Coaching has been a critical element of Career Edge Organization’s internship model for the past 16 years. We know that coaching is an effective way to support recent grads as they transition from an academic environment to the Canadian workforce. Therefore, we continue to encourage employers and Gen Y workers alike to participate in mutually beneficial professional coaching relationships.

We learned from our 2010 research that although Gen Y do prefer a social working atmosphere, they look to their coaches for professional guidance and feedback rather than friendship. The way we see it, a coach’s primary role is to leverage their existing knowledge and experience related to their profession and organization’s corporate culture and pass this information on to a colleague that may be new to the Canadian workplace. When it comes to their ideal type of coach, Gen Y told us that they look for the following qualities in a professional mentor:

High impact qualities for coaches to possess

We believe that coaching is a powerful way to support the integration of Gen Y/Millenials into the workplace. With the top five coaching qualities listed above, coaches and supervisors can maximize their Gen Y workforce while providing a supportive and professional work environment that allows Gen Y to learn, thrive, and contribute.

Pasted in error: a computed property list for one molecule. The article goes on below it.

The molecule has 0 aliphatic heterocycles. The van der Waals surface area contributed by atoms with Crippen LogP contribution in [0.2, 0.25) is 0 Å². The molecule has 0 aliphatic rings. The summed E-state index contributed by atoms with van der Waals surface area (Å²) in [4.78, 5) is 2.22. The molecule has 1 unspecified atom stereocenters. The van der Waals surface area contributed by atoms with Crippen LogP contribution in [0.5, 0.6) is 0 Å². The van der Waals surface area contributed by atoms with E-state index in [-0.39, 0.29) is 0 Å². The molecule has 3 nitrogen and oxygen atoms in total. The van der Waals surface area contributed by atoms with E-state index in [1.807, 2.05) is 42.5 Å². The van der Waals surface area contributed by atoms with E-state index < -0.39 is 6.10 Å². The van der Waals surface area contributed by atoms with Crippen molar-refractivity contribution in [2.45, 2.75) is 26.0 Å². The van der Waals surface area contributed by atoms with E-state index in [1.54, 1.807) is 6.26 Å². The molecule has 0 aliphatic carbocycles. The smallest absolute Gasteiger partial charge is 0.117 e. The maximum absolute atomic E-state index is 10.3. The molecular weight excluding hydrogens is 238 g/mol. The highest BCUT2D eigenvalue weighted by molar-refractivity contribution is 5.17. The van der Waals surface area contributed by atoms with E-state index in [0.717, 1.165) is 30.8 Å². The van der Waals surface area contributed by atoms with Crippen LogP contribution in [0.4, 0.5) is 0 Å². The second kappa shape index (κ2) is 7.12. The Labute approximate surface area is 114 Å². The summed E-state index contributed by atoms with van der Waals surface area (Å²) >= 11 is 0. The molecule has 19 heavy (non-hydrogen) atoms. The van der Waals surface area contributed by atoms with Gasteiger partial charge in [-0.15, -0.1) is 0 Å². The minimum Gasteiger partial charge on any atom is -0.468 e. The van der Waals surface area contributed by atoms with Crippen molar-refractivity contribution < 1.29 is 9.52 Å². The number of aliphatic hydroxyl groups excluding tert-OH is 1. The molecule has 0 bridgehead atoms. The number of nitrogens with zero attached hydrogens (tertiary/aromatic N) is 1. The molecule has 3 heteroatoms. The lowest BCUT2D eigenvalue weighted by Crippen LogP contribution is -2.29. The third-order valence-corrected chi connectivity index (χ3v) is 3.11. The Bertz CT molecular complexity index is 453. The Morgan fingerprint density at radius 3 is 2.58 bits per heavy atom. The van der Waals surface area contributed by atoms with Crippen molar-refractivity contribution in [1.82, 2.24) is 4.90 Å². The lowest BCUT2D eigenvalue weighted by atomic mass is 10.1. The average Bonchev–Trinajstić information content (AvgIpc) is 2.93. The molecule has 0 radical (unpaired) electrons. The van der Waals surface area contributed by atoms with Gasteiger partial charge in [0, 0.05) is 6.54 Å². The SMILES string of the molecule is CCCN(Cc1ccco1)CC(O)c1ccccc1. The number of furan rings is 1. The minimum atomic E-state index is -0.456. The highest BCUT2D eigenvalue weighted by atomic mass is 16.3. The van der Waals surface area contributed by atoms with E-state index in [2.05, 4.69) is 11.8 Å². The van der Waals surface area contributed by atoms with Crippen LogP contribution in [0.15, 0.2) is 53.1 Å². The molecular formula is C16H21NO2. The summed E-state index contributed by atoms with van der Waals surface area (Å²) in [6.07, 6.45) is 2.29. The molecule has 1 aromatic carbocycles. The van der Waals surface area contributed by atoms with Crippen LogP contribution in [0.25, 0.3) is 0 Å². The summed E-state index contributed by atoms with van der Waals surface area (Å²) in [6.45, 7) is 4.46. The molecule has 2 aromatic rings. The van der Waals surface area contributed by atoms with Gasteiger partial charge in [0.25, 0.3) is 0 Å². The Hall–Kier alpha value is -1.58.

Next month, our Vice President, Donna Smith, will be sharing her Coaching Culture hints and tips to teach new coaches how to support Gen Y as they head back to work instead of back to school.

Do you have questions about coaching Gen Y? Let us know! Leave a comment here or tweet us!

The Driven Generation

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This past spring, Career Edge Organization’s VP, Donna Smith, presented the results of our third installment of Gen Y research at Workforce One-Stop 2012, a new event for employers and educators looking to leverage the skills and knowledge of workers joining an increasingly diverse Canadian workforce.

Building on two successful years of employer targeted Gen Y research, Donna’s workshop explored “twenty something” insights for employers, enabling them to better attract, retain, and develop young Canadian talent in their organizations.

Working with Angus Reid Strategies and Porter Novelli in 2009, our first installment of Gen Y research revealed that one size strategies do not fit all, as we identified four distinct segments of recent grads that each call for unique recruitment efforts. In 2010, our research drilled deeper to gain groundbreaking insights to find out what Gen Y look for in a “great place to work.”